Introduction L ike clockwork, the holiest Christian holidays bring stories into the news cycle that clearly take aim at the faith of the majority of Americans. In 2007, the Discovery Channel's 'The Jesus Tomb' made headlines just before Easter. So it comes as no surprise to learn that a popular comedian announced plans to release a 'documentary on atheism' on Easter Sunday, 2008. Atheism has always intrigued the news media. A 2005 study by the Media Research Center on the media's coverage of religion showed that church-state issues and the convergence of religion and politics was the third most heavily... continue reading
Only eight percent of Americans are atheists, according to the National Cultural Values Survey,* yet atheism was the 'it' religion in 2007, with just three best-selling books generating much of the media coverage. Christianity Today put the topic at No. 2 in its Top 10 list of religion stories for last year. 'The Roar of Atheist Books' was the seventh biggest religion story of 2007 according to Time magazine. Media indifference and even hostility toward religion in general and Christianity in particular has been well documented by the Media Research Center for years. With the ascendancy of atheism as a... continue reading
In just one month, the percentage of Americans who viewed GOP vice-presidential nominee Sarah Palin unfavorably soared from 32 percent to 49 percent, according to a new survey. Might hostile media coverage account for Palin's skyrocketing unfavorable rating? Polls conducted in September and October by the Pew Research Center for the People & the Press report a stunning reversal in public perceptions of Palin. An October 21 story posted on Pew's Web site stated: 'In the current survey, 49% of voters express an unfavorable opinion of the Alaska governor, while 44% express a positive opinion; in mid-September, 54% viewed Palin... continue reading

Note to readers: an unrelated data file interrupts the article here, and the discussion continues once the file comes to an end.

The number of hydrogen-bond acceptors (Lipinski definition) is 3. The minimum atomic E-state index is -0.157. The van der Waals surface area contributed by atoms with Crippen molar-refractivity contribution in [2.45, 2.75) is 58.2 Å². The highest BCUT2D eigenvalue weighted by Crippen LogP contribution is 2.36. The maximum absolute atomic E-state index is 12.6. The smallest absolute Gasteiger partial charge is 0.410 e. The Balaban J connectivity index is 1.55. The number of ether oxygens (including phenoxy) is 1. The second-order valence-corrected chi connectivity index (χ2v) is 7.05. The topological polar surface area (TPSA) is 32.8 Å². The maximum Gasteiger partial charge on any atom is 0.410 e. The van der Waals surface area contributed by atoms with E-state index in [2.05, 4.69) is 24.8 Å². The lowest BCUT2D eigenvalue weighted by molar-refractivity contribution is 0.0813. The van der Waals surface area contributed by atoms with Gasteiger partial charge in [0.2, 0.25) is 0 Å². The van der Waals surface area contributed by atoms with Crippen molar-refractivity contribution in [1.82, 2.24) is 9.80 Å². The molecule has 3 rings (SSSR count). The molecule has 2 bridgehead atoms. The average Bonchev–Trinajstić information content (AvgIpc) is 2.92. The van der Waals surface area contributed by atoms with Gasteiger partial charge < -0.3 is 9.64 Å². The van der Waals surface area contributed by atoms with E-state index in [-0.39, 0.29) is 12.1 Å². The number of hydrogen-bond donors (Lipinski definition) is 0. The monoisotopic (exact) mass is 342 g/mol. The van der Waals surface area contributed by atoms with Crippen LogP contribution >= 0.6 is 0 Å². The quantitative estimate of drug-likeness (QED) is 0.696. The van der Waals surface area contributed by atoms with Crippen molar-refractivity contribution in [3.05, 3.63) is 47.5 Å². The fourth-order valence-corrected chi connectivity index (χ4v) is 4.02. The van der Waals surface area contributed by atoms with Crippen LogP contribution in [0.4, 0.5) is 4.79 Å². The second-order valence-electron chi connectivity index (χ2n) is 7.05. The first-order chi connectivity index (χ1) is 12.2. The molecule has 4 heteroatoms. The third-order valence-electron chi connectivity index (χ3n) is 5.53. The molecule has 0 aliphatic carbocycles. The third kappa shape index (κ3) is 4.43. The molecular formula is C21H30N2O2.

Apart from politicians embroiled in scandals, rarely have the public perceptions of a candidate soured so quickly. According to Pew Research Center polls from September and October, the percentage of the public that sees Republican vice-presidential nominee Sarah Palin unfavorably shot up from 32 percent to 49 percent in just one month. Why have so many Americans turned against Palin, who made such a strong impression on the public when John McCain introduced her as his running mate at the Republican convention in September? Most likely, it's because the few good reports they've heard about the Alaska governor have been... continue reading
Introduction The mood was sour on Capitol Hill in June 2007. Powerful members of the Senate were humiliated when they were forced to withdraw a wildly unpopular immigration bill that would have provided de facto amnesty to illegal aliens. Sen. Dianne Feinstein (D-Calif.) quickly blamed conservative talk radio hosts for the embarrassing defeat. On CNN's Lou Dobbs Tonight, Feinstein said, 'I listened to talk show hosts drumming up the opposition by using this word 'amnesty' over and over and over again and essentially raising the roil of Americans to the extent that in my 15 years I've never received more... continue reading